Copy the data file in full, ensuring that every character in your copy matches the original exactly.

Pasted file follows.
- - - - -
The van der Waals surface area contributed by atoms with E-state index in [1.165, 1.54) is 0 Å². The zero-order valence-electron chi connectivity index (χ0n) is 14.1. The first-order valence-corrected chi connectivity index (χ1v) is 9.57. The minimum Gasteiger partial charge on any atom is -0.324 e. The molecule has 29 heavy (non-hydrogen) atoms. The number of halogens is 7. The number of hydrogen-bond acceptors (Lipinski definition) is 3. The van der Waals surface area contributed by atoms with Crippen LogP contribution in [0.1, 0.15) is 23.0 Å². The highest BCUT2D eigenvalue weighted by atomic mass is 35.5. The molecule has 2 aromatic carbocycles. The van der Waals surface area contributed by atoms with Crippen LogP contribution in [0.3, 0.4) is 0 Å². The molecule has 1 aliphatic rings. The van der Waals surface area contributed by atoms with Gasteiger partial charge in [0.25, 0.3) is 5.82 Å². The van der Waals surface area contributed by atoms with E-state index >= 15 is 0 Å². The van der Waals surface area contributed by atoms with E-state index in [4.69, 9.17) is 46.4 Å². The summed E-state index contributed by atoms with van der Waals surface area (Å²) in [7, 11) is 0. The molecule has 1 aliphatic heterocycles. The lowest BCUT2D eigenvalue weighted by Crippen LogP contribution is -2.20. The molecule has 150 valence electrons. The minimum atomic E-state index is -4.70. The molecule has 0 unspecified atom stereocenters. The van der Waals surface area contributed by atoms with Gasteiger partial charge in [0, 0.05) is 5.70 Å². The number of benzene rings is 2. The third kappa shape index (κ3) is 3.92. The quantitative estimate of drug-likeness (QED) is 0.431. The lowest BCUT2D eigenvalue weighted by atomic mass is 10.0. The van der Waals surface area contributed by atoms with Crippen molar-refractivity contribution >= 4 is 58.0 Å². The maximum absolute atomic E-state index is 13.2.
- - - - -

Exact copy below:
The van der Waals surface area contributed by atoms with E-state index in [1.165, 1.54) is 0 Å². The zero-order valence-electron chi connectivity index (χ0n) is 14.1. The first-order valence-corrected chi connectivity index (χ1v) is 9.57. The minimum Gasteiger partial charge on any atom is -0.324 e. The molecule has 29 heavy (non-hydrogen) atoms. The number of halogens is 7. The number of hydrogen-bond acceptors (Lipinski definition) is 3. The van der Waals surface area contributed by atoms with Crippen LogP contribution in [0.1, 0.15) is 23.0 Å². The highest BCUT2D eigenvalue weighted by atomic mass is 35.5. The molecule has 2 aromatic carbocycles. The van der Waals surface area contributed by atoms with Crippen LogP contribution in [0.3, 0.4) is 0 Å². The molecule has 1 aliphatic rings. The van der Waals surface area contributed by atoms with Gasteiger partial charge in [0.25, 0.3) is 5.82 Å². The van der Waals surface area contributed by atoms with E-state index >= 15 is 0 Å². The van der Waals surface area contributed by atoms with E-state index in [4.69, 9.17) is 46.4 Å². The summed E-state index contributed by atoms with van der Waals surface area (Å²) in [7, 11) is 0. The molecule has 1 aliphatic heterocycles. The lowest BCUT2D eigenvalue weighted by Crippen LogP contribution is -2.20. The molecule has 150 valence electrons. The minimum atomic E-state index is -4.70. The molecule has 0 unspecified atom stereocenters. The van der Waals surface area contributed by atoms with Gasteiger partial charge in [0, 0.05) is 5.70 Å². The number of benzene rings is 2. The third kappa shape index (κ3) is 3.92. The quantitative estimate of drug-likeness (QED) is 0.431. The lowest BCUT2D eigenvalue weighted by atomic mass is 10.0. The van der Waals surface area contributed by atoms with Crippen molar-refractivity contribution >= 4 is 58.0 Å². The maximum absolute atomic E-state index is 13.2.